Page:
A recent decision from the ITC highlights the difficulties that can arise with the enforcement of a Limited Exclusion Order (LEO) and how the inclusion of a certification provision in an LEO can be used to permit importation of non-infringing redesigns.
In a recent decision, ALJ McNamara held that charging fees for unreturned rental equipment qualifies as a sale, either contractually or through conversion, for purposes of Section 337.
In a recent Enforcement Initial Determination, ALJ Shaw held that respondent had violated previously issued cease and desist orders (“CDOs”) and determined that the appropriate penalty was a fine of $210,134 – the net profit from those sales in violation of the CDOs.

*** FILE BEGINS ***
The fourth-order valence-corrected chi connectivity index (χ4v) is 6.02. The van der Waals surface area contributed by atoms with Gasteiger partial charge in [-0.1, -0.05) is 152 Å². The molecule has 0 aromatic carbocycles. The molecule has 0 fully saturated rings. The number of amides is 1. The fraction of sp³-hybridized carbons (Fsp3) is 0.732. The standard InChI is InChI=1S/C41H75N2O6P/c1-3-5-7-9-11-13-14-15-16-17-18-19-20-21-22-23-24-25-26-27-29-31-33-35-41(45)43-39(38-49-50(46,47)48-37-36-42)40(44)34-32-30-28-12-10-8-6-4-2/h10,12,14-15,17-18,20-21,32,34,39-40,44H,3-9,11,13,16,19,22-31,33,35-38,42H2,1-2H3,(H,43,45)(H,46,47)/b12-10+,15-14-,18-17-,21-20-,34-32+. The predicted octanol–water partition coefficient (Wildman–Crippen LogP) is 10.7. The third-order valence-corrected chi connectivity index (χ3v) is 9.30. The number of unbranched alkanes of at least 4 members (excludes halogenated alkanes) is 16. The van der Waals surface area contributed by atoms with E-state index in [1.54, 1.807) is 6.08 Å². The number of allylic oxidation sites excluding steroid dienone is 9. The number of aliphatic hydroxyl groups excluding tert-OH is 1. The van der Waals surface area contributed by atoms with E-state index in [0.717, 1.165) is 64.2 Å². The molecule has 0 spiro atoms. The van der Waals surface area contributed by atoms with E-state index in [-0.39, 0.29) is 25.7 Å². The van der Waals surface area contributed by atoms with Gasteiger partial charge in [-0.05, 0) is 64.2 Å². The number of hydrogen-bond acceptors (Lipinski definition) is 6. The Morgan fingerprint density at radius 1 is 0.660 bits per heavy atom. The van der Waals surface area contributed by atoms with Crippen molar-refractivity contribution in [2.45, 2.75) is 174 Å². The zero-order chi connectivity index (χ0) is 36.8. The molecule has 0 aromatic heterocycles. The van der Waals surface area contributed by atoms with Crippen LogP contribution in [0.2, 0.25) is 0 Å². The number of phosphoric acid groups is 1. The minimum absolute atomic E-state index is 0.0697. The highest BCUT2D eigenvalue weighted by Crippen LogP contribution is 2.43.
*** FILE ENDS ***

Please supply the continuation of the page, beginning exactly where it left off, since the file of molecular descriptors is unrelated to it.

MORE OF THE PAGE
In a recent Commission opinion, the ITC reviewed and affirmed ALJ Bullock’s Initial Determination (ID), and issued a GEO because they concluded that a limited exclusion order LEO may be easily circumvented.
In a recent decision, the PTAB decided to institute an IPR despite that fact that a parallel ITC investigation was in its late stages. They reasoned that since ITC decisions are not binding on other forums, the ITC determination would not be enforceable as to the USPTO, and would not result in the cancellation of patent claims.